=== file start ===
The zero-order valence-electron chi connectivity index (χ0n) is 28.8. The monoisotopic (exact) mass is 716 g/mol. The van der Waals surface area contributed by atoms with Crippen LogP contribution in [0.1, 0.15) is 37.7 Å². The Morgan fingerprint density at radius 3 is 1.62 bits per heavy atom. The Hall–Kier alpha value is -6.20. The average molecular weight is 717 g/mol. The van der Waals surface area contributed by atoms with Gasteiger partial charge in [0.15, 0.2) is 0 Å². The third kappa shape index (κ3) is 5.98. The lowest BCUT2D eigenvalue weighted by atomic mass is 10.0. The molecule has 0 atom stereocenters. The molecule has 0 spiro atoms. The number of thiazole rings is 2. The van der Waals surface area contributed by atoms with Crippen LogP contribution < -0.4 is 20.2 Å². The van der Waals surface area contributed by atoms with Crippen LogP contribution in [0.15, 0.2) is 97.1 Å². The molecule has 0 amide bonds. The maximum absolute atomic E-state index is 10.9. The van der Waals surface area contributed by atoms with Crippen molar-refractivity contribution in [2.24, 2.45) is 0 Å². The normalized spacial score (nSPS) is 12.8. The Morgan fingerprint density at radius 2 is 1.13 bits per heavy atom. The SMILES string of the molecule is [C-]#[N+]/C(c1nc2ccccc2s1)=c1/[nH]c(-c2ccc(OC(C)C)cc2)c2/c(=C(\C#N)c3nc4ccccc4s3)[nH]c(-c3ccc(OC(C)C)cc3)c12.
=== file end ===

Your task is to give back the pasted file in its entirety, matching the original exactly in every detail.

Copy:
The zero-order valence-electron chi connectivity index (χ0n) is 28.8. The monoisotopic (exact) mass is 716 g/mol. The van der Waals surface area contributed by atoms with Crippen LogP contribution in [0.1, 0.15) is 37.7 Å². The Morgan fingerprint density at radius 3 is 1.62 bits per heavy atom. The Hall–Kier alpha value is -6.20. The average molecular weight is 717 g/mol. The van der Waals surface area contributed by atoms with Gasteiger partial charge in [0.15, 0.2) is 0 Å². The third kappa shape index (κ3) is 5.98. The lowest BCUT2D eigenvalue weighted by atomic mass is 10.0. The molecule has 0 atom stereocenters. The molecule has 0 spiro atoms. The number of thiazole rings is 2. The van der Waals surface area contributed by atoms with Crippen LogP contribution < -0.4 is 20.2 Å². The van der Waals surface area contributed by atoms with Crippen LogP contribution in [0.15, 0.2) is 97.1 Å². The molecule has 0 amide bonds. The maximum absolute atomic E-state index is 10.9. The van der Waals surface area contributed by atoms with Crippen molar-refractivity contribution in [2.24, 2.45) is 0 Å². The normalized spacial score (nSPS) is 12.8. The Morgan fingerprint density at radius 2 is 1.13 bits per heavy atom. The SMILES string of the molecule is [C-]#[N+]/C(c1nc2ccccc2s1)=c1/[nH]c(-c2ccc(OC(C)C)cc2)c2/c(=C(\C#N)c3nc4ccccc4s3)[nH]c(-c3ccc(OC(C)C)cc3)c12.